... it is often the case that

... often

... it is possible that the cause is

... the cause may be

... it would appear that

... apparently

In the early twentieth century, W. H. Fowler was commissioned by Oxford University Press to write a book on English usage. He and his brother Frank had previously produced The Concise Oxford Dictionary and The King’s English. Following his brother’s death, W.H. Fowler proposed to his publisher that he write an ‘idiom dictionary’, for the ‘half- educated Englishman of literary proclivities who ... has idioms floating in his head in a jumbled state and knows it.’ The project was eventually accepted and the book was published in 1926 as The Oxford Guide to Modern English Usage. It is still regarded as the final word on grammar and word usage. Fowler formulated five simple rules as a starting point for good writing; more recent authors have modified these rules and they can be summarised as follows:

Prefer the familiar word to the unfamiliar word
(e.g. ‘linkage’ rather than ‘concatenation’)

Prefer the concrete word to the abstract word
(e.g. ‘Investigate’ rather than ‘Make an investigation into’) (verb) (noun)

Prefer the active voice to the passive voice
(e.g. ‘Our experiments show’ rather than ‘It has been shown by our experiments’)

Prefer the single word to the round-about phrase
(e.g. ‘because’ rather than ‘due to the fact that’)

Prefer the short word to the long word
(e.g. ‘orient’ rather than ‘orientate’)

The rules are in order of merit and the second and third make a similar point. Fowler’s final rule was to prefer the Saxon word to the Romance; however recent authorities suggest that strict adherence to this rule would beggar the richness of the English language.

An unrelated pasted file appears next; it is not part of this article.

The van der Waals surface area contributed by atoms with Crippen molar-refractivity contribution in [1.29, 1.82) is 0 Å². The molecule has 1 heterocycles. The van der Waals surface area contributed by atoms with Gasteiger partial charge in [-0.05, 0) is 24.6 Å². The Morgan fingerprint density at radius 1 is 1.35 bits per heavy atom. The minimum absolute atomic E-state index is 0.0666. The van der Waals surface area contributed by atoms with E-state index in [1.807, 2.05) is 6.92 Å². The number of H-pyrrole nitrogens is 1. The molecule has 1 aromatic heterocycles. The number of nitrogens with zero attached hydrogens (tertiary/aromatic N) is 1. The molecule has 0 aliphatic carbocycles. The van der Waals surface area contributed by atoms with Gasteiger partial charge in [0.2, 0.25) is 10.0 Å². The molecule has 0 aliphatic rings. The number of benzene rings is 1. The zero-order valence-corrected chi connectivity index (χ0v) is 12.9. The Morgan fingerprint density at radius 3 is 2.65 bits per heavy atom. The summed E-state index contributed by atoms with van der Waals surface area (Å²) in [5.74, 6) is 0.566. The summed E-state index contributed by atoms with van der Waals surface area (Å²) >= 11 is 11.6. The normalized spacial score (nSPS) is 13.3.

The references provided (end of section 8) contain many more examples but the message is the same: your first thought or written sentence will usually be more wordy than necessary, so read critically and remove words and phrases that are not essential.

Common errors of word usage

Good communication in science requires exactness. The following words are often confused. Learn the differences between them (or suffer the wrath of your lecturers and demonstrators!). Consult the glossary (section 9) for the meanings of grammatical terms.

Affect and effect

These two words have very different meanings and are regularly misused. Affect is a verb. e.g. Stomatal closing affects the temperature of a leaf.

Effect is (in most cases) a noun. e.g. Stomatal closing has a significant effect on leaf temperature.

There is one case in which effect is used as a verb: when it means ‘to cause or bring about’, as in to effect a change. If you have trouble with the distinction between these two words refer to any of the references on usage. (Any student guilty of their misuse will be severely penalised and held up for general censure.)